Sunday, July 14, 2024

Gregg Moree at a 2017 election forum at the Cambridge Main Library. (Photo: Marc Levy)

As ballots and voting machines were being wheeled into Tuesday’s election-night count in Central Square, perennial City Council candidate Gregg Moree navigated his white Chrysler Voyager through the streets of North Cambridge. Only meters from his apartment on Fairfield Street, he drove it into a parked car.

An airbag deployed. Inside the Chrysler, Moree was unconscious, a 911 caller told police.

Fire and medical personnel arrived quickly to the 9:50 p.m. collision. Moree wasn’t breathing. They did chest compressions for a long time. “It looked very bad,” according to an account by someone who was present. On Wednesday, police confirmed a death during that crash.

Moree’s body was taken to Mount Auburn Hospital at 10:15 p.m. while police tried to contact anyone at his home on Fairfield, the same street where he grew up. They determined he lived alone.

His red, white and blue campaign signs have been ubiquitous and Moree a genial but erratic figure at forums in the council elections in which he’s competed for the past nine terms – since 2007, when he saw through a campaign while facing charges of attacking his ex-wife at her home in Belmont. He was arrested at gunpoint.

He didn’t win that year – nor in 2009, 2011, 2013, 2015, 2017, 2019, 2021 or this year, appearing as the No. 1 vote on only 24 ballots. Two years ago it was 68, and in 2019 it was 70. During the 2013 race, when he emerged with only 38 votes, it was determined that he’d spent the most per vote of any candidate: $81.61, when the average was only $33.88.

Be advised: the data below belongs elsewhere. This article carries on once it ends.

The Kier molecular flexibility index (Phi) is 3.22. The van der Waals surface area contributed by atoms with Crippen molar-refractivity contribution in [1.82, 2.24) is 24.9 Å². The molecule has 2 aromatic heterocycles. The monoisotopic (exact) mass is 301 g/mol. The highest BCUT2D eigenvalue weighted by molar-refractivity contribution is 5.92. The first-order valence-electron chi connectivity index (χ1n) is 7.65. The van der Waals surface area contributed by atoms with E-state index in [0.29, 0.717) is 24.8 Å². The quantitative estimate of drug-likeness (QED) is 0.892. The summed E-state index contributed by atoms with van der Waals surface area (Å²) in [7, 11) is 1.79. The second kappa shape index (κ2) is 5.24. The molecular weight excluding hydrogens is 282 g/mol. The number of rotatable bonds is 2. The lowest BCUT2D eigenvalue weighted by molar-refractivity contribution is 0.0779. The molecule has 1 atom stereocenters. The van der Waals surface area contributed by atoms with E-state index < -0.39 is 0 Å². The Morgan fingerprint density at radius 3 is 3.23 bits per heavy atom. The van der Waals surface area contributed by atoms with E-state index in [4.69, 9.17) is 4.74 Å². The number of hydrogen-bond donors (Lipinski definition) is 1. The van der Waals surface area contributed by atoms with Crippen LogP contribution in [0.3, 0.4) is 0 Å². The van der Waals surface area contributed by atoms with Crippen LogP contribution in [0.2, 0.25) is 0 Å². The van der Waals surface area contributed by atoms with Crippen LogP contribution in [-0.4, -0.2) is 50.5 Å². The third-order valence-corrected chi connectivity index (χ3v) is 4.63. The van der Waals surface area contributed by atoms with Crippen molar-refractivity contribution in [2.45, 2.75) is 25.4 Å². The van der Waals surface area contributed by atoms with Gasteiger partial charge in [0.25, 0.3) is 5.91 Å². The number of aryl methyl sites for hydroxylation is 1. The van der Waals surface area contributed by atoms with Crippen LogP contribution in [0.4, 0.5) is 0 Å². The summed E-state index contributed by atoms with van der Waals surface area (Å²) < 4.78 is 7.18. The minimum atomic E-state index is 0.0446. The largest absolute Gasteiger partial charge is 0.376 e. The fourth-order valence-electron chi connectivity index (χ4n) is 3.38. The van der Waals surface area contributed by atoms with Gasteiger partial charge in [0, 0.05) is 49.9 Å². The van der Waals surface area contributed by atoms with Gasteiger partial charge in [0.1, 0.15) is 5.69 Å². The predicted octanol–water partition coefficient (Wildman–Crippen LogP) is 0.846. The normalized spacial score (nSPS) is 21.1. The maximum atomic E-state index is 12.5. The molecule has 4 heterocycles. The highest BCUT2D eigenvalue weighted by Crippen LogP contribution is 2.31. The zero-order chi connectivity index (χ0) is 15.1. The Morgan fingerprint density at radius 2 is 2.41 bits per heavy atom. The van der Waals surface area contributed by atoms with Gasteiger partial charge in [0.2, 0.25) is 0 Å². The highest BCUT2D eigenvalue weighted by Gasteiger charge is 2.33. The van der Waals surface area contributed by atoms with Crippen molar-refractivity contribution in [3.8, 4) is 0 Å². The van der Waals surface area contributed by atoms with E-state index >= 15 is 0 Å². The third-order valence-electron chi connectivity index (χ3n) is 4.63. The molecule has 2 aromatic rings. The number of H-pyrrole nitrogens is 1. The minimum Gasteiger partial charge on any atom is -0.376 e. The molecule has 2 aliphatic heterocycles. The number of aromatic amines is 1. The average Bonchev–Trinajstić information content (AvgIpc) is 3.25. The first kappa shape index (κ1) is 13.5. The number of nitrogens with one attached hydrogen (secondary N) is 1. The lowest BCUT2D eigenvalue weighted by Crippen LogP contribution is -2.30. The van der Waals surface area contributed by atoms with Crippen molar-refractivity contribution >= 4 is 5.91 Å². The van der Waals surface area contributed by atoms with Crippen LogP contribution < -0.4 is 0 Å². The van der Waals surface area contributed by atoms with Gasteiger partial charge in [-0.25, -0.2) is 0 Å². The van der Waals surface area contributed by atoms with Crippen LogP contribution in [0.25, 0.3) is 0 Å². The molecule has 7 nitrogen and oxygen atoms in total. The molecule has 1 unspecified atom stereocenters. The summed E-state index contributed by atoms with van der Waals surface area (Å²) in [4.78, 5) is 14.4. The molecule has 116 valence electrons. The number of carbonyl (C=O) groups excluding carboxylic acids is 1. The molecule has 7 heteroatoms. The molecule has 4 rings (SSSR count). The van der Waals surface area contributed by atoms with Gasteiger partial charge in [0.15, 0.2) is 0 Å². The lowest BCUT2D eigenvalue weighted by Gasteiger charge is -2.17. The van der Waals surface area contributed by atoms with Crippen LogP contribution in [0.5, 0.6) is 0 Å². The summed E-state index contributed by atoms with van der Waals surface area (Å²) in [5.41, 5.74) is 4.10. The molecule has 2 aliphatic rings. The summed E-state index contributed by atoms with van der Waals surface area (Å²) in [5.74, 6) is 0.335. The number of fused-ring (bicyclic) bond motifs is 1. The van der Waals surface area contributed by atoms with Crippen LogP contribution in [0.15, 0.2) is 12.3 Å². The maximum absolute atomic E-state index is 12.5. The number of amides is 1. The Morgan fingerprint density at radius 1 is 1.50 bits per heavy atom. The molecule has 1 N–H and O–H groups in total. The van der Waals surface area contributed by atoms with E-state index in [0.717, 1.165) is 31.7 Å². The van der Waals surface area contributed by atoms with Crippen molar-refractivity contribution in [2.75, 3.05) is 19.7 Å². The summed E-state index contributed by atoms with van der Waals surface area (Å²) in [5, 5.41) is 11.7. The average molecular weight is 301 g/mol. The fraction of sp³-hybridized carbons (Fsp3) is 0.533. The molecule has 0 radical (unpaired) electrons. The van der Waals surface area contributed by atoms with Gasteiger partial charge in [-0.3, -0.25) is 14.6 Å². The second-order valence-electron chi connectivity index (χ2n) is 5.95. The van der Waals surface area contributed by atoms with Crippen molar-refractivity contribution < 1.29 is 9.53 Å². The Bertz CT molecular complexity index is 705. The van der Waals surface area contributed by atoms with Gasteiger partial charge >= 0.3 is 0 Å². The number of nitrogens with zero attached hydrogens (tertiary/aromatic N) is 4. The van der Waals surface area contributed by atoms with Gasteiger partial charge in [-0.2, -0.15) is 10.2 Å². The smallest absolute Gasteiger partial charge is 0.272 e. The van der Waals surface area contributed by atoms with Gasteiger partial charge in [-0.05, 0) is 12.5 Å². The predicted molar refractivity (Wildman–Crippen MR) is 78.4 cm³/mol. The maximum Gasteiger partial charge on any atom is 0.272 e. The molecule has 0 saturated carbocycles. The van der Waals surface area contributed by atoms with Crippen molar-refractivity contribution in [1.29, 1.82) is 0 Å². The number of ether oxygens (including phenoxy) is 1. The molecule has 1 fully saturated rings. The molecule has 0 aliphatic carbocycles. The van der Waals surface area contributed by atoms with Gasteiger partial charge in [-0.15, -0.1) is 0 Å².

But he campaigned on, giving simple responses behind a progressive agenda on everything from energy policy (“I support Net Zero and I encourage alternative energy for new developments. We have to consider the future and not just profits”) to Planned Parenthood (“I support Planned Parenthood and the right of women everywhere to choose”) and “human and animal rights” (“We, and our animal friends, all should have the freedom to be who we are, and want to be, without fear”).

He did not, however, think on his feet. Asked during a candidate forum in 2019 whether Cambridge was addicted to growing its commercial base, he replied: “I support growth, but I support affordable housing. They give us the business, we give them the business, you know, that’s business. So that’s a good way to go.”

On the campaign trail and in everyday life, he seemed even more interested in a family boat called the Honey Fitz – after an Oct. 27 candidate conversation at CCTV studios he handed out DVDs about the boat to participants befuddled about how to even watch – and how his uncle Joe Sakey helped write a “second bill of rights” for President Franklin Delano Roosevelt in 1944. He was obsessed with political celebrity, which he captured in an impressive array of selfies taken with Kennedys, Elizabeth Warren, onetime Democratic leader Debbie Wasserman Schulz and many more. Next to a campaign website link to watch a 2019 candidate video is an unexplained image of Caroline Kennedy. It is labeled “Caroline Kennedy.” There is no link.

Moree was a lifelong Cantabrigian, a graduate of Cambridge Rindge and Latin School and a carpenter. He died at 66 never knowing the outcome of his latest run for council – though a last-place finish likely wouldn’t have mattered much. He would have just set about gearing up for his 10th campaign in 2025.